Dan Nessler

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For the Olson’s and Duluth, a thriving time of men’s fastpitch

Tuesday, December 27th, 2016

1988 ASA NATIONAL CHAMPION DULUTH STEWART TAYLOR PRINTING. Top from left: Dick Olson Manager, Jim Olson, Randy Hill, Mike Thomas, Brian Langeland, Corey Thomas, Paul Friesen, Brad Emanuel and Tom Olson. Bottom from left: Jerry Strange, Mike Morrissey, Bill Olson, Clay Kerr and Casey Frank. Team helper Mitch. Courtesy Photo

DULUTH, Minn. – Once upon a time a man could stand in the center of Minnesota and point to the east, west, north or south and as surely as the sun rises and sets, men’s fastpitch was being played in most cities and small towns of the state’s 87 counties.

That was the thriving times of the 1960s to 1980s.

Owatonna, St Paul, Minneapolis and Mankato? Booming. Winona and Rochester? Hot beds.

Scandia, Hastings, Red Wing, Lake Crystal, Wanamingo, St. James and Geneva? Teeming with teams, leagues and tournaments.

And up in the northern reaches of the state snuggled up to the western shore of Lake Superior, the game in Duluth was at its peak. That was back when Bill Olson started playing in 1973, barely a teenager.

“I started at 13 at Ordean Jr. High School,” said Olson, 56. “That was when they had fastpitch in the junior high schools. There were a lot of good teams in my era.”

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Ultimate competitor Dan Nessler twice a Hall of Famer

Sunday, December 11th, 2016
DAN NESSLER of Happy Chef covers second base during the 1995 ISC World Tournament in which Happy Chef finished fifth. Nessler was selected an All-World player four times and was inducted into the ISC Hall of Fame in 2009. Photo By BOB OTTO

DAN NESSLER of Happy Chef covers second base during the 1995 ISC World Tournament in which Happy Chef finished fifth. Nessler was selected an All-World player four times and was inducted into the ISC Hall of Fame in 2009. Photo By BOB OTTO

MANKATO, Minn. – With a grunt and a leap, the pitcher hurls the softball from 46 feet, causing the violently spinning missile to jump or plunge a foot just before crossing home plate and slamming into the catcher’s mitt at 85 miles per hour.

The degree of difficulty of hitting such a frustratingly elusive projectile?

Nearly impossible for batsmen of modest ability. But for the very best, an improbability they handle with great aplomb.

Mark Sorenson was one of the best, as was Bill Boyer, Shawn Rychcik and Colin Abbott. This esteemed class also includes Dan Nessler of Mankato, Minnesota.

Nessler was a magician with the bat from the left-side batters box. He played small-ball as well as anyone, said pitcher Pete Sandman, a teammate with Nessler on the world championship Penn Corp teams of Sioux City, Iowa.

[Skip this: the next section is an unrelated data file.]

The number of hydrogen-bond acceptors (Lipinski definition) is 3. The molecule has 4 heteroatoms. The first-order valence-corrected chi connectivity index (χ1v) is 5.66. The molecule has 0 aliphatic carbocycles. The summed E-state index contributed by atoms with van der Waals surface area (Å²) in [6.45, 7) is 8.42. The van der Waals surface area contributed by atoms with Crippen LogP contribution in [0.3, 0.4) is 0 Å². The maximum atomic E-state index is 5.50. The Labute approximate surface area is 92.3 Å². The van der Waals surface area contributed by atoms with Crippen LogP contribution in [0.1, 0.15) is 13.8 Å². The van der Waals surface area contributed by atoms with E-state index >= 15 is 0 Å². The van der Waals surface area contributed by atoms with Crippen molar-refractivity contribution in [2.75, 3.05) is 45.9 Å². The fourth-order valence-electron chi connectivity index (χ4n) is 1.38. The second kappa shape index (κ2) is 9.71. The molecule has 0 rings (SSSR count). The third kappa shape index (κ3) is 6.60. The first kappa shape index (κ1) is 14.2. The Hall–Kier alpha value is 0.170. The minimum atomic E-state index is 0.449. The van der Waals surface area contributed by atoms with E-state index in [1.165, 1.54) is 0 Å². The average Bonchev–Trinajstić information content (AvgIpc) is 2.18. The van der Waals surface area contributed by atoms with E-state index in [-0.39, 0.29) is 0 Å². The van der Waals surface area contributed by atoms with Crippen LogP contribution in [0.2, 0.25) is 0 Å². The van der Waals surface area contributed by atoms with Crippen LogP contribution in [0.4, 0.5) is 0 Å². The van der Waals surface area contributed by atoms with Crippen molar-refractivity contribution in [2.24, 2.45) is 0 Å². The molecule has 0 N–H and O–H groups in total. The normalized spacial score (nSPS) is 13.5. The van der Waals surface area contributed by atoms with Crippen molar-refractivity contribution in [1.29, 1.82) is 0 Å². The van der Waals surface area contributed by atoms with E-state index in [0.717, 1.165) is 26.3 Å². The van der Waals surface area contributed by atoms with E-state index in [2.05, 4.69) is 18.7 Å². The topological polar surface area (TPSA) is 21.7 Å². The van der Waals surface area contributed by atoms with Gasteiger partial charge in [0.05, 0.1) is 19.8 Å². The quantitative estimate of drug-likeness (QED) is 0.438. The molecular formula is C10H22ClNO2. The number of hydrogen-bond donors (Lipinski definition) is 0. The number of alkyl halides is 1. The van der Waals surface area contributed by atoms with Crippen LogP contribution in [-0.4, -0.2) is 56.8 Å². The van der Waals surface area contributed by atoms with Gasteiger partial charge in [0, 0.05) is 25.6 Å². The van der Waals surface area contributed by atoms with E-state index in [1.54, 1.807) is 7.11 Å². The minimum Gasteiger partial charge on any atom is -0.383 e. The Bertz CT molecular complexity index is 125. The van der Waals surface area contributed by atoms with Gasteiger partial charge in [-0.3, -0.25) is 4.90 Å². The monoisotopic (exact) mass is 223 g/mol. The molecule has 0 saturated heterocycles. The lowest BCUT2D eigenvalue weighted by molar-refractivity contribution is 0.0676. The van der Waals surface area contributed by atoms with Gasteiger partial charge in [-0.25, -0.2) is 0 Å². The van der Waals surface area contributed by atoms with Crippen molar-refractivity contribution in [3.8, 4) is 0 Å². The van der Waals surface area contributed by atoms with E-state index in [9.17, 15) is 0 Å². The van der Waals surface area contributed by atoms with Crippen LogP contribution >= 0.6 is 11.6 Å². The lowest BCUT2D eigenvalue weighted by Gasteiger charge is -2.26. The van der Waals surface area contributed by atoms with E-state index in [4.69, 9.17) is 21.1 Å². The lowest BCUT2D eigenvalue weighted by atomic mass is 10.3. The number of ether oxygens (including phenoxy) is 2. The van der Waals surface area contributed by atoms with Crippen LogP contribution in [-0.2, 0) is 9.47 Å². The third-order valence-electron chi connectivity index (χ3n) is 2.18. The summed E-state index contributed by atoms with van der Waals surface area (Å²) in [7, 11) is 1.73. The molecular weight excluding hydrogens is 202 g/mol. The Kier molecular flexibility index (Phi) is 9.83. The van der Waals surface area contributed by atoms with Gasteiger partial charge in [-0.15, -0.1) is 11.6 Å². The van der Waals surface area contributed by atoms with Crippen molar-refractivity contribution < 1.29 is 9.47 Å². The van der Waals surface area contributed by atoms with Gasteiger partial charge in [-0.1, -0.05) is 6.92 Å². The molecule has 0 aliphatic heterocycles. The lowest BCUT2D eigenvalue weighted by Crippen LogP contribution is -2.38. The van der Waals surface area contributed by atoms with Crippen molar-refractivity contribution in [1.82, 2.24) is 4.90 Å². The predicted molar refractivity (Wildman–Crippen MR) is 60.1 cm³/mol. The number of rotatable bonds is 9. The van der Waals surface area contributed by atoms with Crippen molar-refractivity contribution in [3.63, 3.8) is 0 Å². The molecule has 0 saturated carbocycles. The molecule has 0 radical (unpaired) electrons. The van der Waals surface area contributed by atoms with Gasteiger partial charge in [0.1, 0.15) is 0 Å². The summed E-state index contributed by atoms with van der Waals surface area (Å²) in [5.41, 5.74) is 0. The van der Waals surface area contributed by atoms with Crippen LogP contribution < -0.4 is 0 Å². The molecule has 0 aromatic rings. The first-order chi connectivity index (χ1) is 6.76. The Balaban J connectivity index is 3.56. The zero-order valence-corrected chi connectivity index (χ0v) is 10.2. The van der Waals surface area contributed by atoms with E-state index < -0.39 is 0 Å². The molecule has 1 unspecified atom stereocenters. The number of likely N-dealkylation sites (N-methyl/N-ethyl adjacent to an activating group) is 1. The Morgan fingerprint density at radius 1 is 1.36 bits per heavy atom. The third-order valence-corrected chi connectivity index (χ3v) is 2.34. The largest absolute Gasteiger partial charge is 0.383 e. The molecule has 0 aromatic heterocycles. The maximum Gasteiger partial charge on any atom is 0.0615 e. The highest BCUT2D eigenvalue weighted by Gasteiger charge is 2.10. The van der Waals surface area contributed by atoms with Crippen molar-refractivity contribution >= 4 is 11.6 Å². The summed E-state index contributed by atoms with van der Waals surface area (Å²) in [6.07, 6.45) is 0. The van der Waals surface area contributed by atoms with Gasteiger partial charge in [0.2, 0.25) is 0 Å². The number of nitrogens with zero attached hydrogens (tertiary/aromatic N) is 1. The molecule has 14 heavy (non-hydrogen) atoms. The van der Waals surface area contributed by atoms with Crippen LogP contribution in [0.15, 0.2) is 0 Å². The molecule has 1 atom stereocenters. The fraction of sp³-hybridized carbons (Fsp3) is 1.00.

“Dan was a great hitter,” said Sandman, who pitched for Penn Corp and later National Health Care Discount (NHCD) from 1981 to 1991. “He was smart, could slap, drag bunt, hit balls to left, center or right. He was gifted with the bat.”

    ACCLAIMED PLAYER AND LEADER

With the likes of Sandman, Nessler, Sorenson and Boyer leading a stable of stars, Penn Corp / NHCD won four (1988, ’89, ’91, ’92) International Softball Congress World Tournament championships. During that reign, Nessler made ISC All-World twice.

Interspersed in those Penn Corp years, Nessler also played for Happy Chef of Mankato, helping the team finish fifth in the 1995 ISC World Tournament, and claiming the ASA Class A National Championship the same year.

During the Happy Chef years, Nessler earned two ISC All-World honors (1985, 1992), along with being selected ASA Second-Team, All-American.

Nessler took over as player / manager in 1992. A post he held for 10 years. He was a leader and an example to the younger players, said former infielder Scott Christensen, a three-time ISC All-World player with Happy Chef.

“He was always thinking about game situations and our strengths and what the other team might do,” said Christensen. “He was a very intelligent player who could anticipate and be in the right place to make a play. You can’t teach that. He could adapt (at bat) and bunt or hit the other way.”

DAN NESSLER played in 16 ISC World Tournaments. In the four world tournaments in which he was selected All-World, he batted .407 with 15 runs and nine RBI. Photo By BOB OTTO / 1995 ISC World Tournament

DAN NESSLER played in 16 ISC World Tournaments. In the four world tournaments in which he was selected All-World, he batted .407 with 15 runs and nine RBI. Photo By BOB OTTO / 1995 ISC World Tournament

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USA Junior Men’s Softball Team Faces Big Challenge In Australia

Wednesday, July 27th, 2016

JustinPerez Justin Perez of Northeast, Pennsylvania leadsTeam USA in hitting, but Perez and his teammates will have to score some runs in order to get by a strong Australia team in a matchup of teams with 3-1 records in Wednesday night’s premiere game in the WBSC Junior Men’s World Championship.

MIDLAND, Mich. – The United States and Australia Junior Men’s (age 19-under) National Fastpitch Softball Teams both have 3-1 records in the World Baseball Softball Confederation (WBSC) World Championship in Midland (July 24-30).

But that will change tonight. The two ball clubs will meet at 10 p.m. (ET) at Emerson Park with the winner having a huge advantage in the playoffs. The winner will emerge with a guaranteed double-life, while the loser will be limited to single elimination.

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USA! USA! USA!